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What Anselm Didn’t Do

What Anselm Didn’t Do February 17, 2016

Harnack didn’t much like Anselm’s Cur Deus Homo. Toward the end of his summary and critique in History of Dogma, vol. 6, he pays Anselm a back-handed compliment: “perhaps no one can frame a better, who isolates the death of Christ from His life, and wishes to see in this death something else than the consummation of the ‘service’ which He rendered throughout His life” (70).

For all his aversion to Anselm, his summary of the treatise is accurate, and especially helpful in laying out what Anselm did not intend to accomplish:

“It is (1) no doctrine of reconciliation in the sense of showing how the opposition of will between God and sinful humanity is removed; it is (2) no theory of penal suffering, for Christ does not suffer penalty; the point rather at which penalty is inflicted is never reached, for God declares Himself satisfied with Christ’s spontaneous acceptio mortis; just for this reason it is (3) no theory of vicarious representation in the strict sense of the term, for Christ does not suffer penalty in our stead, but rather provides a benefit, the value of which is not measured by the greatness of sin and sin’s penalty, but by the value of His life, and which God accepts, as it weighs more for Him than the loss which He has suffered through sin (between sin, therefore, and the value of the life of Christ there exists only an external relation; both are infinite, but the latter is more infinite; hence it more than satisfies God); it is, finally (4), not a theory which guarantees to the individual that he really becomes saved; it aims rather at only showing for all the possibility of their being saved; whether they shall be saved depends ‘on the measure in which men come to partake of so great grace, and on the degree in which they live under it,’ i.e., on how they fulfill the commandments of holy scripture” (63).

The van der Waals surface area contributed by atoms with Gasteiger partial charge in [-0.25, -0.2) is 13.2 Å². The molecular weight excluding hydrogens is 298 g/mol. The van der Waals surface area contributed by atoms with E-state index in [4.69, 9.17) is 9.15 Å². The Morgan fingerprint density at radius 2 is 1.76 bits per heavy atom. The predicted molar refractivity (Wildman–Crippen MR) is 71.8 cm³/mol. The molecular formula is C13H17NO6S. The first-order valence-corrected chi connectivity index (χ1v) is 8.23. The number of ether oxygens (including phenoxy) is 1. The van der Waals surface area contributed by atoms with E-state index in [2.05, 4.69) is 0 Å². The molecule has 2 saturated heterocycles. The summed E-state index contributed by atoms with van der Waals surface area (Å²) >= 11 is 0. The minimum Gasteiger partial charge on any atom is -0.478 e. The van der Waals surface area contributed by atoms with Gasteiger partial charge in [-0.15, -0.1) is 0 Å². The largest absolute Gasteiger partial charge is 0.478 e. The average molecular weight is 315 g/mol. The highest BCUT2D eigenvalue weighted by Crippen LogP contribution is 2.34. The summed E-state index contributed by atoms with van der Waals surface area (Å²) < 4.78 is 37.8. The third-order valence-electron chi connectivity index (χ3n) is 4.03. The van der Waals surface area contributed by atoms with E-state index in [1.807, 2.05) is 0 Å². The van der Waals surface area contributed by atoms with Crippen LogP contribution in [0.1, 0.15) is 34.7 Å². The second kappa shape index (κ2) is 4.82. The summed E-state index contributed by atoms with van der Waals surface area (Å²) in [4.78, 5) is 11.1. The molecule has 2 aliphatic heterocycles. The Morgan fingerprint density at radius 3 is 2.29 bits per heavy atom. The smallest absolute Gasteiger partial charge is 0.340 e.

Harnack’s critique launches off from the last point, which he sees as the great flaw in Anselm: He cannot fulfill the “fundamental question of religion,” which is “personal certitude of salvation” (63). But the first points are worth contemplating, especially as Anselm is often seen as an advocate of penal substitution. For Anselm, though, satisfaction is not a fulfillment of the demand for punishment, but an alternative to punishment. Jesus restores God’s damaged honor, so that punishment is not needed – not for Jesus or for anyone else.


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